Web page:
In this chapter, I trace a brief genealogy of how Chinese cinema engages with the issue of gender. In doing so, I examine how gender has been represented and constructed through the cinematic apparatus in different eras of modern Chinese history. I suggest that filmic constructions of gender have participated in modern China’s nation building project, and furthermore, they have articulated different imaginations of Chinese modernity. Indeed, the representation of gender in Chinese cinema has been closely intertwined with colonial, socialist and postsocialist imaginations of Chinese modernity and these imaginations have shaped modern and contemporary China. In other words, films not only teach people how to be women and men by providing role models and presenting lifestyle guides; they also inspire people to feel ‘Chinese’ and ‘modern’. This chapter is divided into two sections, which deal, respectively, with the representation of women and men in Chinese cinema. I use an ‘archetypical’ approach (Frye 2001), that is, identifying key tropes, representative figures and recurring narrative patterns, in organising my discussion. In the first section, ‘Women in Chinese Cinema’, I draw on film critic Dai Jinhua’s (2002) categorisation of Qin Xianglian, Hua Mulan and Nora figures as archetypes for modern Chinese women in discussing dominant tropes in the cinematic representation of women. In the second section, ‘Men in Chinese Cinema’, I draw comparisons between traditional Chinese opera’s ‘role types’ (hangdang) and the cinematic representation of men. Such an innovative approach aptly recognises the close connections between various forms of Chinese art and media, theatre and cinema in this case, as both shaped by Chinese histories and cultural traditions and thus mutually constitutive.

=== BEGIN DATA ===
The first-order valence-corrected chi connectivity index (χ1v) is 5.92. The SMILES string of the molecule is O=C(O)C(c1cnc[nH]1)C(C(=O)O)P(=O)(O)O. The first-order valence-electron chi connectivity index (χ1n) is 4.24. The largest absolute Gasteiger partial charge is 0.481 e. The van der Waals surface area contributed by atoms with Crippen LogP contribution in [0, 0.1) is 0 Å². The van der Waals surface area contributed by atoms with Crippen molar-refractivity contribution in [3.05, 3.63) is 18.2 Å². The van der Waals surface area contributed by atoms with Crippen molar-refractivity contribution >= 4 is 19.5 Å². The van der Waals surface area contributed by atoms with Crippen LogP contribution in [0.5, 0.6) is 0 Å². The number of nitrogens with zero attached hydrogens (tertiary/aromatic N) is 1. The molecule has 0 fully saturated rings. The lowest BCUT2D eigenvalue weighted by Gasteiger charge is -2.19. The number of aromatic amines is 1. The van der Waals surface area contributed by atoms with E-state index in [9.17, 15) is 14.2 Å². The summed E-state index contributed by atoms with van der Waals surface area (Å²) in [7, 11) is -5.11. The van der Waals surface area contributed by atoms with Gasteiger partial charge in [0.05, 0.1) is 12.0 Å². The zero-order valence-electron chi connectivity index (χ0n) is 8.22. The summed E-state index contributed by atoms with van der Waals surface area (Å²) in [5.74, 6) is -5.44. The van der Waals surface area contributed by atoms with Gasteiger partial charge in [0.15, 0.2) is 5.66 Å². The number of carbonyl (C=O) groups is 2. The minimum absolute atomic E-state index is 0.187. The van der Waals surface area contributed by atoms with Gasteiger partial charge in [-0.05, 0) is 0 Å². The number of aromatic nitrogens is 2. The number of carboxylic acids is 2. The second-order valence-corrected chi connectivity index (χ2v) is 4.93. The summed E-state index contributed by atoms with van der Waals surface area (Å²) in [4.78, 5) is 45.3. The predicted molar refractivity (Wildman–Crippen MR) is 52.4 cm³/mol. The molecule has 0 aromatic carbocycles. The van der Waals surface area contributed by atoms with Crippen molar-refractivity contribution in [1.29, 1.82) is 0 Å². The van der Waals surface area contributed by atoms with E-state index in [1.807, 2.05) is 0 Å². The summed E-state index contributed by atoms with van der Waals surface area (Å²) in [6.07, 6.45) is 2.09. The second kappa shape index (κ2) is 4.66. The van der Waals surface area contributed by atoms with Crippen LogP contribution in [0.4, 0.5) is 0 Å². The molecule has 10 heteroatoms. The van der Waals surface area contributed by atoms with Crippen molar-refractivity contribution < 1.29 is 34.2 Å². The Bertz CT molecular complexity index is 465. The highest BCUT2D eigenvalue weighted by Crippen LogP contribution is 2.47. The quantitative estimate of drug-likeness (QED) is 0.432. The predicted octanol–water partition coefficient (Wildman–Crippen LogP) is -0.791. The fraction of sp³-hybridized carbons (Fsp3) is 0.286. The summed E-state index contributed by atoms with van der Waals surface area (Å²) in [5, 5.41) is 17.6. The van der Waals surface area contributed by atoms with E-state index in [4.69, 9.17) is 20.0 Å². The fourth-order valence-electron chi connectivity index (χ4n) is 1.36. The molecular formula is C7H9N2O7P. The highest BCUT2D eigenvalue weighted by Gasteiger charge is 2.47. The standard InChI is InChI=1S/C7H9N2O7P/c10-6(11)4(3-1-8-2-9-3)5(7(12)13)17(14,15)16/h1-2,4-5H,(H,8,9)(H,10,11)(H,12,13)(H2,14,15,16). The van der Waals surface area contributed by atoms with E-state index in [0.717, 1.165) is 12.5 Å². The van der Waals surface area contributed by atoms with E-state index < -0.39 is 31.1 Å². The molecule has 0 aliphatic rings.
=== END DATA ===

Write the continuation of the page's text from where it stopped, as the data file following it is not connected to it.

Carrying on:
Bao, H. (2019). Performing Gender in Chinese Cinema. In Routledge Handbook of Gender in East Asia Gender StudiesTaylor & Francis (Routledge)